I have been a teacher for the better part of my life, and it has been both a rewarding, and at times, frustrating experience. In that sense, it is very similar to being a mother. In both cases, you feel responsible for the child’s development (on different scales) and you rejoice in their successes as well as feeling disappointed with them when they fail. I have always thought that being a professional woman – working outside the home – with all the responsibilities and demands that this involves, has been important for my role as a mother.
It has given me insight into other people’s child-rearing ideas, has given me more opportunities to grow and mature as an individual (not that a stay-at-home mom doesn’t) and has allowed my children to develop as independent individuals because I haven’t hovered over them or given them 100% of my time and attention. It has made me cherish the time we do have together and use it to the best advantage.
The biggest difference I see is probably on the level of emotional attachment. Although you come to care deeply about your students, it is nothing like the all-encompassing love that a mother has for her child. You know that the relationship with your students is temporary, while you hope that the one with your children will last your lifetime.
I think that being a mother has allowed me in my role as a teacher to understand some of the conflicts that arise in the classroom – between students and between the students and me as the teacher. As my own children grew older, it has given me the reassurance that no one stays a teenager forever, that kids will eventually grow up and mature, and appreciate what is around them.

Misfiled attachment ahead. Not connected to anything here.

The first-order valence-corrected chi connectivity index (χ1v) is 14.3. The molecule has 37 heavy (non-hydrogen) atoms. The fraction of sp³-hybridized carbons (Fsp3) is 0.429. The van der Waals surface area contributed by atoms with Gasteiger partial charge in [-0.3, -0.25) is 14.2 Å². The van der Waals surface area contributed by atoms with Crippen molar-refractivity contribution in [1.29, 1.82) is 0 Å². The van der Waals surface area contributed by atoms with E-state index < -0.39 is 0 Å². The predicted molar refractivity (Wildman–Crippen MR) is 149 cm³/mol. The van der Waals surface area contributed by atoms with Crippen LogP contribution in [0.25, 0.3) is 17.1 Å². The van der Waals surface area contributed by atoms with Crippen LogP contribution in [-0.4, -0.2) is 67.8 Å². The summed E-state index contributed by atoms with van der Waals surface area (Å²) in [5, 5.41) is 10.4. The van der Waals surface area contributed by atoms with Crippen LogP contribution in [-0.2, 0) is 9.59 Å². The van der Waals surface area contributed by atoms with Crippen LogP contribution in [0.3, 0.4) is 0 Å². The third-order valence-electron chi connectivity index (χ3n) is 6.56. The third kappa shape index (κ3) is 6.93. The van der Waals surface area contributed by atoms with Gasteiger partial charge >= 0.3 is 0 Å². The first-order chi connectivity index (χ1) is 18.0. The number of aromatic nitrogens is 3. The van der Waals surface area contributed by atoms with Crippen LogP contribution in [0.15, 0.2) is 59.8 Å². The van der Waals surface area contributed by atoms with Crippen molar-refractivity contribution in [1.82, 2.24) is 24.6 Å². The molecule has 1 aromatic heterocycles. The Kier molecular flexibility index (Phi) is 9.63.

All women face challenges in their careers, being a mother simply adds another dimension to this. There were times when I could not attend my own children’s school or activity performances because there was something equally demanding of my time at work.
I went back to school to finish my formal education when my children were in their teens and still living at home, and this meant that I wasn’t always available for them. But I always felt that they (and my husband of 46 years now) were very supportive of all my endeavors, and they never expressed any resentment towards my working or studying. I think, sometimes, my kids were even proud to point out their mother as a teacher.
To the teachers who are about to become a mother – congratulations! There is nothing in the world that compares to the love you give your child, and the love they give to you (but be prepared to never have a good night’s sleep ever again! The concern for a child’s welfare never ends, no matter how old they get). Feel proud of your work as a teacher, so you can instill in your own children the value of an education, and respect for the people that devote their time providing it.
Barbara Bangle is originally from the United States, but has lived and worked in Mexico for the past 35 years. She holds a Masters of Arts in Education from Universidad de las Americas and a B.A. in English Language Teaching from Thames Valley University. Barbara has a long, successful career in ELT having taught English at all levels and in different contexts, including Teacher Training at the highest levels. She works for Oxford University Press as a freelance academic consultant.